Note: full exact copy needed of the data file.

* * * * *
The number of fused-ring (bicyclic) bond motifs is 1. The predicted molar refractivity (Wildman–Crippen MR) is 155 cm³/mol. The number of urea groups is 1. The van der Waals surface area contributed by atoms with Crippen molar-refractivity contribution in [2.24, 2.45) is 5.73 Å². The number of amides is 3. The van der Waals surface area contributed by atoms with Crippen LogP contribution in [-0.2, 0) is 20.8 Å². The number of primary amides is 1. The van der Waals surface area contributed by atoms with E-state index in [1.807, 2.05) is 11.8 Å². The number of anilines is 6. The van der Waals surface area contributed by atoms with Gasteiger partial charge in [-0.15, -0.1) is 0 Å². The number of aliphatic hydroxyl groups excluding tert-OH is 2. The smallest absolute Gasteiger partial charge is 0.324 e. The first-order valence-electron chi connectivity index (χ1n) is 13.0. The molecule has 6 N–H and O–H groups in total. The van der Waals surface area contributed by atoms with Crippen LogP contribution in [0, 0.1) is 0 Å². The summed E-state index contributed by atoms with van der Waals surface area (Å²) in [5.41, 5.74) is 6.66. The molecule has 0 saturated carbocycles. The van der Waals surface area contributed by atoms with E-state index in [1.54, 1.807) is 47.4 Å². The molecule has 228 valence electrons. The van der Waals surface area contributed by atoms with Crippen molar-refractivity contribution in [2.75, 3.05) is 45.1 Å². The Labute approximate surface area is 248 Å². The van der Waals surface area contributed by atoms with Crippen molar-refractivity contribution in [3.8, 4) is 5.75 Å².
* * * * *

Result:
The number of fused-ring (bicyclic) bond motifs is 1. The predicted molar refractivity (Wildman–Crippen MR) is 155 cm³/mol. The number of urea groups is 1. The van der Waals surface area contributed by atoms with Crippen molar-refractivity contribution in [2.24, 2.45) is 5.73 Å². The number of amides is 3. The van der Waals surface area contributed by atoms with Crippen LogP contribution in [-0.2, 0) is 20.8 Å². The number of primary amides is 1. The van der Waals surface area contributed by atoms with E-state index in [1.807, 2.05) is 11.8 Å². The number of anilines is 6. The van der Waals surface area contributed by atoms with Gasteiger partial charge in [-0.15, -0.1) is 0 Å². The number of aliphatic hydroxyl groups excluding tert-OH is 2. The smallest absolute Gasteiger partial charge is 0.324 e. The first-order valence-electron chi connectivity index (χ1n) is 13.0. The molecule has 6 N–H and O–H groups in total. The van der Waals surface area contributed by atoms with Crippen LogP contribution in [0, 0.1) is 0 Å². The summed E-state index contributed by atoms with van der Waals surface area (Å²) in [5.41, 5.74) is 6.66. The molecule has 0 saturated carbocycles. The van der Waals surface area contributed by atoms with E-state index in [1.54, 1.807) is 47.4 Å². The molecule has 228 valence electrons. The van der Waals surface area contributed by atoms with Crippen molar-refractivity contribution in [2.75, 3.05) is 45.1 Å². The Labute approximate surface area is 248 Å². The van der Waals surface area contributed by atoms with Crippen molar-refractivity contribution in [3.8, 4) is 5.75 Å².